First of all, I’d like to give a round of applause to the cleverness of putting an artist named Bengal on a comic book featuring a tiger themed villain and extended fight sequences of Batgirl against tigers. Batgirl #44 begins immediately after last issue when the new villain Velvet Tiger kidnapped Jo, the fiancee of Barbara Gordon’s friend Alysia and also framed her friend/gadget provider Qadir for murder. The plot of this issue involving the rescue of Jo, several showdowns with Velvet Tiger, and almost a half dozen supporting characters is packed to the brim by writers Cameron Stewart and Brenden Fletcher. However, the sheer expressiveness of Bengal’s art and Serge Lapointe’s colors along with a nice dose of adorable in the several romantic scenes keep the issue afloat and entertaining.
Even if the final page villain reveal might not be the most exciting (for now), Batgirl #43 is another opportunity for Babs Tarr to strut her character and clothing design sense, try out some new types of fight scenes, and for Cameron Stewart and Brenden Fletcher to put Batgirl’s well-developed supporting cast to work in another wacky, tech/supervillain/political caper/thriller. It’s hard to fit this comic’s plot in a neat genre box, and that’s a good thing.
One of the things that writers Cameron Stewart and Brenden Fletcher and artist Babs Tarr have shown in their run in Batgirl is that Gotham can be home to other stories and genres other than dark conspiracy, horror, or detective tales. Batgirl #42 could be classified as a techno thriller comedy, or just a straight up superheroes defeat supervillains with an added personal layer because Barbara is teaming up with her dad even if they don’t know it. The art continues to be the biggest highlight, and Tarr’s lines continue to be sweeping and pretty, and her character models are quite adorable. Jake Wyatt and Michel Lacombe handle the layouts and showcase Batgirl’s speed and tenacity with swooping, diagonal panels even if a sequence in the big climactic fight sequence against Lightspeed is a little muddled. Colorist Serge Lapointe brings a bold, bright palette to the issue, but switches up his style for softer, happier scenes with Batgirl in her civilian life as well as going a little Post-Impressionist for the bits featuring Batman and the Gotham skyline.
After a break for Convergence, Batgirl is back with a new villain, a new colorist, and most of all, the first real look about how Jim Gordon’s Batman affects the relationship around him. But Batgirl #41 is still both Babs’ show as readers get to see fight crime as well as interact with her roommate Frankie (who is taking on an Oracle type role) and her dad. Artist Babs Tarr also takes over both layouts and pencils and gives the comic the rush of a Saturday morning cartoon using slanted panels and slightly larger gutters to give her acrobatic style an additional “oomph”. Joel Gomez (most likely) helps out in some of the interior scenes adding details to the arcade where Babs and Frankie hang out, and the haunted house-type environment that makes up the first page of the comic, and Gotham Academy colorist Serge Lapointe give Tarr’s art a Studio Ghibli-esque palette like that series.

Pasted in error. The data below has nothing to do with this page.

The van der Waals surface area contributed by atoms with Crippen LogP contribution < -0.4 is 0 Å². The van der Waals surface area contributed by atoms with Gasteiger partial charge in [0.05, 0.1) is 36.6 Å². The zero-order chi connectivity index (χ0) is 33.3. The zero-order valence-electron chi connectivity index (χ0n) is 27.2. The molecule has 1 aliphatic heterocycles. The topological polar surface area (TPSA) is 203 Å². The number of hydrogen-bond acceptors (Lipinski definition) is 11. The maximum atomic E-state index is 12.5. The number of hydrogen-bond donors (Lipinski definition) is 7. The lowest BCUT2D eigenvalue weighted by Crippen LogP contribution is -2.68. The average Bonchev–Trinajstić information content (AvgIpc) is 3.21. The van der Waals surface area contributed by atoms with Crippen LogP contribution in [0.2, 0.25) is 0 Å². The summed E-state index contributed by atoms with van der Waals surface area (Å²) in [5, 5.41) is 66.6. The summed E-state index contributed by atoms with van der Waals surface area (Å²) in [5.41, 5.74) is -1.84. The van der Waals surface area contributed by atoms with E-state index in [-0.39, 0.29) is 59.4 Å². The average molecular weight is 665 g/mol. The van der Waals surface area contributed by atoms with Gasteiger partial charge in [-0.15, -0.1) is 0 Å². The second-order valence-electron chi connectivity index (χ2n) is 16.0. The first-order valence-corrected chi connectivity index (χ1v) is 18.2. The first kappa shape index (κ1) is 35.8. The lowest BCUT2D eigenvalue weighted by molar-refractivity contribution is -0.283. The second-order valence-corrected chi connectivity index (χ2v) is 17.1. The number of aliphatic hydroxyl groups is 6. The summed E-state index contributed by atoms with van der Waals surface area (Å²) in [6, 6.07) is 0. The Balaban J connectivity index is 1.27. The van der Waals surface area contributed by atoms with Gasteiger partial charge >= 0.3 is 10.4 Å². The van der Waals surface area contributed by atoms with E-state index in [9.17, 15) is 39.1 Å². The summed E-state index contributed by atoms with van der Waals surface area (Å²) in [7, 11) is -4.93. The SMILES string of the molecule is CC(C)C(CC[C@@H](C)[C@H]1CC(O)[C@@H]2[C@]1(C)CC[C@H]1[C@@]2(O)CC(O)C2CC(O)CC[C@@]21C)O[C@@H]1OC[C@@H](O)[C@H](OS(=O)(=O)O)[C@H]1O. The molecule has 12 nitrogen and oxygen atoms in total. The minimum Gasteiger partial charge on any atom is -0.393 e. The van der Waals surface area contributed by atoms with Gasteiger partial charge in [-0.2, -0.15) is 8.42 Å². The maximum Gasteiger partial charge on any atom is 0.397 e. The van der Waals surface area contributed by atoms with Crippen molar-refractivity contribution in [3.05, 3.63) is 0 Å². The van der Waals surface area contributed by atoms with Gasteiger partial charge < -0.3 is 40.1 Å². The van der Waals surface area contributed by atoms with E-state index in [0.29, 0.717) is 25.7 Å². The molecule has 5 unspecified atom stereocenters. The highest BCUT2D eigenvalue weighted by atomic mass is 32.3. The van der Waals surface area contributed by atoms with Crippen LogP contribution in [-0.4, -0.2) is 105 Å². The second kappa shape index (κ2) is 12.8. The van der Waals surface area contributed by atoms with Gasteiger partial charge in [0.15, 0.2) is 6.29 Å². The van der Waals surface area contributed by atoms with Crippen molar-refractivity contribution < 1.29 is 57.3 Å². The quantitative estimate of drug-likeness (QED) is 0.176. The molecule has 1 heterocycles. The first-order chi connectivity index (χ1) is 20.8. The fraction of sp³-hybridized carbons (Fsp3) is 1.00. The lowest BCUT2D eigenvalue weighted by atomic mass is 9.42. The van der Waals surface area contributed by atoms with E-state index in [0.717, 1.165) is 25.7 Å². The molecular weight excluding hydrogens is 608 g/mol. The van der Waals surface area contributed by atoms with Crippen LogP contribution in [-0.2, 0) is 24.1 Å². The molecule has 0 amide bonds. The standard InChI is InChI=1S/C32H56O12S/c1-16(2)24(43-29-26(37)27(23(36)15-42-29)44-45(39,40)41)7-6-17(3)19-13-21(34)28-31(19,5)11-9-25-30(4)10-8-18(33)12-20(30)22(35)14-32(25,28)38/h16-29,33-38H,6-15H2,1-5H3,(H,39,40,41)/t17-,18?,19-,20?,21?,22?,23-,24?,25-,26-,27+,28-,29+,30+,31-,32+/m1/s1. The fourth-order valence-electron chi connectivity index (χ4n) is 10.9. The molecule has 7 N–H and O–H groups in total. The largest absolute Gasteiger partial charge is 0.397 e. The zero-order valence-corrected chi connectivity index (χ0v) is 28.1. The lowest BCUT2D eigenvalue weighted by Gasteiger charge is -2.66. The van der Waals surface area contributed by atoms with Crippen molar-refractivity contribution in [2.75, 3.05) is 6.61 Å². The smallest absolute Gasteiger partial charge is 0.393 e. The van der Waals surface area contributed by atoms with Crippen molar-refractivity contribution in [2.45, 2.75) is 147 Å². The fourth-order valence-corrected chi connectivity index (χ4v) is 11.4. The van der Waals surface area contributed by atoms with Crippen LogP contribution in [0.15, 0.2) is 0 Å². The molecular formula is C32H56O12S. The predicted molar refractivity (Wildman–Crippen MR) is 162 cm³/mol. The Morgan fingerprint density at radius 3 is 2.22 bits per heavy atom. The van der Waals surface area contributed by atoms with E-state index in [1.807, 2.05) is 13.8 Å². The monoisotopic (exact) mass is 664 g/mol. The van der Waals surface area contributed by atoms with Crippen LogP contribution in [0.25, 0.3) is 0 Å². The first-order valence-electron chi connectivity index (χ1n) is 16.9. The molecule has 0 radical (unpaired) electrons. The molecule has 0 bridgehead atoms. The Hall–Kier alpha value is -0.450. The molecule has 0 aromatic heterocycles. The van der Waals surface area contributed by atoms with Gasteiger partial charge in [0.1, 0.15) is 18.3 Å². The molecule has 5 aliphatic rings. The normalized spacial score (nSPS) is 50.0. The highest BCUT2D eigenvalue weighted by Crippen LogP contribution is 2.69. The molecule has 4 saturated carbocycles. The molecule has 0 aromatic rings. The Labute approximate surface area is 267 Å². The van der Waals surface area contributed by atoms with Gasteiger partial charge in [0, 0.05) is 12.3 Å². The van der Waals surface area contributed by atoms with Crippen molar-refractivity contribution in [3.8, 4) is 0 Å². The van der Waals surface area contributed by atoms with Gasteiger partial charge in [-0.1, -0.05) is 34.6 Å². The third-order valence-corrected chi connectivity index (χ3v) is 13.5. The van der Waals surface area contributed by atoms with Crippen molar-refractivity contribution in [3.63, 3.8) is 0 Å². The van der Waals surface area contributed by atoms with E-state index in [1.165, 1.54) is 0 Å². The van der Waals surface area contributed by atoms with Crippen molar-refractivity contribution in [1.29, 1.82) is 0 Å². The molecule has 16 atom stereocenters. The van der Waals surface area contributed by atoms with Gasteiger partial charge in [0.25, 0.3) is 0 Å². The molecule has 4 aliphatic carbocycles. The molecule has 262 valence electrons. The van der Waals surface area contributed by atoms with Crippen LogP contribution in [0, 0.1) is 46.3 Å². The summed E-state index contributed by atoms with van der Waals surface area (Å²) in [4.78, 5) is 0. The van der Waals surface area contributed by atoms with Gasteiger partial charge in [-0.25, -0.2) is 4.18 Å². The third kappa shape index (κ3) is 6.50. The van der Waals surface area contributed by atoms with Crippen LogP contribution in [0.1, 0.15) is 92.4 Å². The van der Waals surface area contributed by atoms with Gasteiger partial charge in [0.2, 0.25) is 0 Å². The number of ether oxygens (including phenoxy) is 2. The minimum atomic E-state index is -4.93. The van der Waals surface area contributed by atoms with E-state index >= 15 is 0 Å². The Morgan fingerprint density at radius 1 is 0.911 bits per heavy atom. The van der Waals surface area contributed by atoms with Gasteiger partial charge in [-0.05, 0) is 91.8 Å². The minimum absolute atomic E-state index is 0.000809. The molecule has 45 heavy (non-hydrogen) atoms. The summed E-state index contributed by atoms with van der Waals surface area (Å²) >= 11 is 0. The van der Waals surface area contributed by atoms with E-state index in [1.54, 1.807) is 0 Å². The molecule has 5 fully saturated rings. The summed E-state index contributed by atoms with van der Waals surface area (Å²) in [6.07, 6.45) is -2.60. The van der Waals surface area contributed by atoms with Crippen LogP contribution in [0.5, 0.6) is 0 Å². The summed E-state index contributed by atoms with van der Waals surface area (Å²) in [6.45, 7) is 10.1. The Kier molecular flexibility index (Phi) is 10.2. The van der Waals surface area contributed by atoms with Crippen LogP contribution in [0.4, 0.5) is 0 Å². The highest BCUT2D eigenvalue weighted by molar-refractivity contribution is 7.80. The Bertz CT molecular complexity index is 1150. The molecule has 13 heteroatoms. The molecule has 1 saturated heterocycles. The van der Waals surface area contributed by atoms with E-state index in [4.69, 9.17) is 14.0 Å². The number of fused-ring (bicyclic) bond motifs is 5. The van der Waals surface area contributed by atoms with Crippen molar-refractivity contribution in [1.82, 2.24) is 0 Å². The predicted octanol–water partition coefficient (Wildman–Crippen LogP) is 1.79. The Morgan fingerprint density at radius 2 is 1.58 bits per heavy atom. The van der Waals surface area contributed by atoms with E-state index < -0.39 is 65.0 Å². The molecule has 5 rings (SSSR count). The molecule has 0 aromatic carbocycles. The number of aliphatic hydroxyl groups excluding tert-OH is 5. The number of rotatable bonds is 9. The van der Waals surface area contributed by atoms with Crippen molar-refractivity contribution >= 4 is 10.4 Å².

What makes the Joker such an exciting villain isn’t just his diabolical deeds, but the way he acts as the perfect foil to Batman. The Caped Crusader is a dark and brooding shadow, bound by morals, rules, and logic. The Clown Prince of Crime is a manic, posturing madman, ruled by chaos, entropy, and a disregard for anything…including himself. Everything the Joker does is to make a point, or deliver a punchline even if it comes at his own expense. He knows no limits and pushes Batman to his own limitations like no our villain. The Joker is to Batman as Kurt Cobain was to Axl Rose, or as Aaron Burr was to Alexander Hamilton, a perfect antithesis in every imaginable way. Here’s a look back at 13 of the most iconic Joker moments. These are the moments that made the Joker the one of the most memorable and recognizable villains in all of fiction, across any medium.